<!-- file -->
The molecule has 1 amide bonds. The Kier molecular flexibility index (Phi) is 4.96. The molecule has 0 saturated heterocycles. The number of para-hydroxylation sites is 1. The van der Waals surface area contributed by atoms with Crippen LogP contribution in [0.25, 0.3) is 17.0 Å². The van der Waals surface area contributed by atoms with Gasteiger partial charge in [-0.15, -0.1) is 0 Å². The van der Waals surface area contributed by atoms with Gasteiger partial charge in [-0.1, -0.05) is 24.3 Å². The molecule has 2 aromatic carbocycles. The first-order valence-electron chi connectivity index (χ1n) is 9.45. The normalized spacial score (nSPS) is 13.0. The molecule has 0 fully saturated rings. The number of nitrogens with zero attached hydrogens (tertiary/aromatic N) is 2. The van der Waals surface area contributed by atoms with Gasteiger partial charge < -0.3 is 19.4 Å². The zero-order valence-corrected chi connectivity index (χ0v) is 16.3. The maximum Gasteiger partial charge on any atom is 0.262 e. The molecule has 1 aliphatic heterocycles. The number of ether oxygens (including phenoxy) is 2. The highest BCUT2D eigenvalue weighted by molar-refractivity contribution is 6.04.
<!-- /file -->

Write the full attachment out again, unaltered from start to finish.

The molecule has 1 amide bonds. The Kier molecular flexibility index (Phi) is 4.96. The molecule has 0 saturated heterocycles. The number of para-hydroxylation sites is 1. The van der Waals surface area contributed by atoms with Crippen LogP contribution in [0.25, 0.3) is 17.0 Å². The van der Waals surface area contributed by atoms with Gasteiger partial charge in [-0.15, -0.1) is 0 Å². The van der Waals surface area contributed by atoms with Gasteiger partial charge in [-0.1, -0.05) is 24.3 Å². The molecule has 2 aromatic carbocycles. The first-order valence-electron chi connectivity index (χ1n) is 9.45. The normalized spacial score (nSPS) is 13.0. The molecule has 0 fully saturated rings. The number of nitrogens with zero attached hydrogens (tertiary/aromatic N) is 2. The van der Waals surface area contributed by atoms with Gasteiger partial charge < -0.3 is 19.4 Å². The zero-order valence-corrected chi connectivity index (χ0v) is 16.3. The maximum Gasteiger partial charge on any atom is 0.262 e. The molecule has 1 aliphatic heterocycles. The number of ether oxygens (including phenoxy) is 2. The highest BCUT2D eigenvalue weighted by molar-refractivity contribution is 6.04.